By Rafiq Raji
Literally. With a temperature of 29 degrees Celsius around this period of the year, the weather is a welcome relief if you were arriving Singapore from a very chilly London like I was in the second week of December this year. I would be reminded of recent warmth a few days later of course, with temperatures in the low teens in the capital city of that great island English nation. As I couldn’t immediately hit town upon my arrival due to an academic engagement the following day, I had to make do with sights I saw on my way to the hotel from Changi International Airport. Fortunately, I was scheduled to present my paper and discuss another one both on the first day of the 2-day conference. So I had a full day to explore the city before returning to London the following day. Although 24 hours may not seem like enough time to explore a city, City Sightseeing Singapore makes it possible for you to get a sense of the city if you are time constrained like I was. And it is relatively cheap. Fortunately it was a bright and sunny Saturday. Well, at least until 3pm thereabout when the heavens poured rain. The remainder of the day thereafter was wet. But no matter, that period of the day was spent window-shopping from one mall to another connected by underpasses on Orchard Road. If you have money in your pocket, you are likely to spend it once you get into any of those underpasses. And you must pass through them. The Singaporeans make sure of that.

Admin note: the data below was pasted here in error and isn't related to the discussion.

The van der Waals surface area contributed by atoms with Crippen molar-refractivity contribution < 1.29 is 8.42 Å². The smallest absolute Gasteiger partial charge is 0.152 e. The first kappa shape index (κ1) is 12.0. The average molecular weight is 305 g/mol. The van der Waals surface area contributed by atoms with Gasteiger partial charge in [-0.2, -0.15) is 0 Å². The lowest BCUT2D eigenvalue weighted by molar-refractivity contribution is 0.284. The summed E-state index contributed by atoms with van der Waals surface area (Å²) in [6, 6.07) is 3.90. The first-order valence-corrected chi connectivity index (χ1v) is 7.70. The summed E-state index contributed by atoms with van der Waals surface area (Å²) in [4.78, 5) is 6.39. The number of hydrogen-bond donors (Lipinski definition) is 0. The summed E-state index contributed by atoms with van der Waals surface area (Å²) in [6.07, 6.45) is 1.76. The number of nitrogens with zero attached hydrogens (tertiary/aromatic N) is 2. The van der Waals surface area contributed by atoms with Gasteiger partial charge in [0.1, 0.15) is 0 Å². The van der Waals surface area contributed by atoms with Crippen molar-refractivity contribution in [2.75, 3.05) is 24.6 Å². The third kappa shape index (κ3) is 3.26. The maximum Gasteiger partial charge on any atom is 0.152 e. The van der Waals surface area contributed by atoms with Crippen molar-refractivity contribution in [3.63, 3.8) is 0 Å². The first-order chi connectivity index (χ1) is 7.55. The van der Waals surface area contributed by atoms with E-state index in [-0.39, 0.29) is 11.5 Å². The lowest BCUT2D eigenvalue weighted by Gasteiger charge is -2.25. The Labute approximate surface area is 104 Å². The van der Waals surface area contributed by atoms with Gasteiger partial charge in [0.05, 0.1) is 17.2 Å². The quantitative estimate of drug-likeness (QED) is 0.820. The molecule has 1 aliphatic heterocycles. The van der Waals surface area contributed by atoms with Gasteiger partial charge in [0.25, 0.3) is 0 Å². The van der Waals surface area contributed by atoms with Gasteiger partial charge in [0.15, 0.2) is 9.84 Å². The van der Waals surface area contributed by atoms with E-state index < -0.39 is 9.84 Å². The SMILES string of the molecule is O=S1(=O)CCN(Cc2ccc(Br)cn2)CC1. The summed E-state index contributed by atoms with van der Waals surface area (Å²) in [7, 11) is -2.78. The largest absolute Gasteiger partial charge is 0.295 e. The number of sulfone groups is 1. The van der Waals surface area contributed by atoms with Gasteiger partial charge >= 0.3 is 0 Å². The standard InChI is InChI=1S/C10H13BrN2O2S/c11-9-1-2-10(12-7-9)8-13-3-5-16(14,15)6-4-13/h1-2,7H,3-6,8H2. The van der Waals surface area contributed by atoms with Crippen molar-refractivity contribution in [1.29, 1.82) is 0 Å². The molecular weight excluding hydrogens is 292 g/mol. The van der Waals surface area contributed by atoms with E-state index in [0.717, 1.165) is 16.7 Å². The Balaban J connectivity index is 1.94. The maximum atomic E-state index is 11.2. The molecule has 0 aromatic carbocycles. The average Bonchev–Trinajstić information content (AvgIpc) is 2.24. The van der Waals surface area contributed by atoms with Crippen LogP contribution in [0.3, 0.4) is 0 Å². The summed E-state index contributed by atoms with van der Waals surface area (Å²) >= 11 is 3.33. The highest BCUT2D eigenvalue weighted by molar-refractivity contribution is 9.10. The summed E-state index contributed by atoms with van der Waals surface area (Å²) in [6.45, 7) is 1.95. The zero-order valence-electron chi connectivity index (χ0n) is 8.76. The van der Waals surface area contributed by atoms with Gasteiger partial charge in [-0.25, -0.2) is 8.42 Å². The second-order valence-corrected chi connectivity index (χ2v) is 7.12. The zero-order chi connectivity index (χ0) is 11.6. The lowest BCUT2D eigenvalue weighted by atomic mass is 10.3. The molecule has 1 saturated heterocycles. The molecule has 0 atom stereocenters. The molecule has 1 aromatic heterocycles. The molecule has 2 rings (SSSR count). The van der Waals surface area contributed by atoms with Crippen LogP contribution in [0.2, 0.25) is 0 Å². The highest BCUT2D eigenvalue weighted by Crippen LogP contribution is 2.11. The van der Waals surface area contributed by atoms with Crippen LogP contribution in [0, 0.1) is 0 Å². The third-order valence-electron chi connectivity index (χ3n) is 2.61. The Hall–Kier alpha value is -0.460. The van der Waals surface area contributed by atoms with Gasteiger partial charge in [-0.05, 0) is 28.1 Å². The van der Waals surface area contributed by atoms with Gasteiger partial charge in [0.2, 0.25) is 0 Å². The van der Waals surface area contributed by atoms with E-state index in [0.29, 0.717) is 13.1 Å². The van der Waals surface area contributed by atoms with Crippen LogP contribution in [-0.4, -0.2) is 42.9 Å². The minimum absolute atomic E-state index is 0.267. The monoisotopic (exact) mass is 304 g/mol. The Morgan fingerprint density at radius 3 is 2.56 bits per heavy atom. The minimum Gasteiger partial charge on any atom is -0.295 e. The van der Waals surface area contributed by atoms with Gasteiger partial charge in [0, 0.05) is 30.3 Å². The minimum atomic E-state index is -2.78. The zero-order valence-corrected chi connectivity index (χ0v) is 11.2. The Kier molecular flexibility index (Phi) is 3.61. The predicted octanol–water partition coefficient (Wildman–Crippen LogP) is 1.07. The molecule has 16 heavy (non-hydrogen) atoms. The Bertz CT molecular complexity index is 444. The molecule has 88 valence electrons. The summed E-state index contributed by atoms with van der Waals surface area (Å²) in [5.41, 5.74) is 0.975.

If you were walking on Orchard Road towards the Ion Orchard mall for instance, you have to cross over Paterson Road, which intersects Orchard Road from the side I was walking from. As the road is fenced on both sides at the intersection, you couldn’t just cross. Instead, you either went down the underpass or crossed towards the other side of Orchard road and then over another intersecting road (Scotts Road) before continuing onwards. But you’d still have to walk further down and even then, the only way into the malls on the other side is down an underpass. Thus, if you were just planning to cross the road through the underpass, think again. The shops are situated just along where you must pass through. And because there are so many people trying to get through, you end up thinking may be you should take a break in one of the shops. So, if you have one of those plastic cards, hmmn. You will spend. I can guarantee that. The other major shopping district, which starts at the end of Orchard Road, is also where the iconic landmarks of Singapore are situated. At least the ones, I was keen on seeing. Encircling the Marina Bay are shopping malls, the Art Science Museum, the Singapore Flyer (largest observation Ferris wheel in the world), Gardens by the Bay et cetera. Developments around the Marina Bay are such that, you could live and work in the area without having to go anywhere else within the City. And trust the Banks to congregate their offices in the area. The skyline of Marina Bay is filled with the branded buildings of major international financial institutions.